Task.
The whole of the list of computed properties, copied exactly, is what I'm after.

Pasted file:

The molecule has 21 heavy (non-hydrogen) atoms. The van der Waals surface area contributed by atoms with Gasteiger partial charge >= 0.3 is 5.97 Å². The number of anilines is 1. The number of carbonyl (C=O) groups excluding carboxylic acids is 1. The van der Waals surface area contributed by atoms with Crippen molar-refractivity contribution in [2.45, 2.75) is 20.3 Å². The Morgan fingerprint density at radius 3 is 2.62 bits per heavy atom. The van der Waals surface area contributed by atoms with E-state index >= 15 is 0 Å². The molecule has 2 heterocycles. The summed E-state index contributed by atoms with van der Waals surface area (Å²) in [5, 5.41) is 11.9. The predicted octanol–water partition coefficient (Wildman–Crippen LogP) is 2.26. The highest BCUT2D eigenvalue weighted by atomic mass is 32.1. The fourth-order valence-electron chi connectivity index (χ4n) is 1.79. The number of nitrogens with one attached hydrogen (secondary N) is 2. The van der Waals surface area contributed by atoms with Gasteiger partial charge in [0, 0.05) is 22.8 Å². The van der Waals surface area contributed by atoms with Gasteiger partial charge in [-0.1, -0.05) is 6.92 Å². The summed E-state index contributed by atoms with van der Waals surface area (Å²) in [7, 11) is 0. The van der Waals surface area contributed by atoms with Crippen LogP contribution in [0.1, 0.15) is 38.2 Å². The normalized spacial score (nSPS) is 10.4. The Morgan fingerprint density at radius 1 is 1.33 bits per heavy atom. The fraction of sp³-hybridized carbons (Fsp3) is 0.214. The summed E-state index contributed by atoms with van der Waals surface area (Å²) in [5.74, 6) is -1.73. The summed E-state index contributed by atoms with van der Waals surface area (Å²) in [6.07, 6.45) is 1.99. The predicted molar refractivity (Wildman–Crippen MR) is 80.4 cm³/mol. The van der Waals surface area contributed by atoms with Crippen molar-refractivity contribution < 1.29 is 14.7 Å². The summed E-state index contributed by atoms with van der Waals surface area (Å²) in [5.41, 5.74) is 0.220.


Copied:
The molecule has 21 heavy (non-hydrogen) atoms. The van der Waals surface area contributed by atoms with Gasteiger partial charge >= 0.3 is 5.97 Å². The number of anilines is 1. The number of carbonyl (C=O) groups excluding carboxylic acids is 1. The van der Waals surface area contributed by atoms with Crippen molar-refractivity contribution in [2.45, 2.75) is 20.3 Å². The Morgan fingerprint density at radius 3 is 2.62 bits per heavy atom. The van der Waals surface area contributed by atoms with E-state index >= 15 is 0 Å². The molecule has 2 heterocycles. The summed E-state index contributed by atoms with van der Waals surface area (Å²) in [5, 5.41) is 11.9. The predicted octanol–water partition coefficient (Wildman–Crippen LogP) is 2.26. The highest BCUT2D eigenvalue weighted by atomic mass is 32.1. The fourth-order valence-electron chi connectivity index (χ4n) is 1.79. The number of nitrogens with one attached hydrogen (secondary N) is 2. The van der Waals surface area contributed by atoms with Gasteiger partial charge in [0, 0.05) is 22.8 Å². The van der Waals surface area contributed by atoms with Gasteiger partial charge in [-0.1, -0.05) is 6.92 Å². The summed E-state index contributed by atoms with van der Waals surface area (Å²) in [7, 11) is 0. The van der Waals surface area contributed by atoms with Crippen LogP contribution in [0.1, 0.15) is 38.2 Å². The normalized spacial score (nSPS) is 10.4. The Morgan fingerprint density at radius 1 is 1.33 bits per heavy atom. The fraction of sp³-hybridized carbons (Fsp3) is 0.214. The summed E-state index contributed by atoms with van der Waals surface area (Å²) in [5.74, 6) is -1.73. The summed E-state index contributed by atoms with van der Waals surface area (Å²) in [6.07, 6.45) is 1.99. The predicted molar refractivity (Wildman–Crippen MR) is 80.4 cm³/mol. The van der Waals surface area contributed by atoms with Crippen molar-refractivity contribution < 1.29 is 14.7 Å². The summed E-state index contributed by atoms with van der Waals surface area (Å²) in [5.41, 5.74) is 0.220.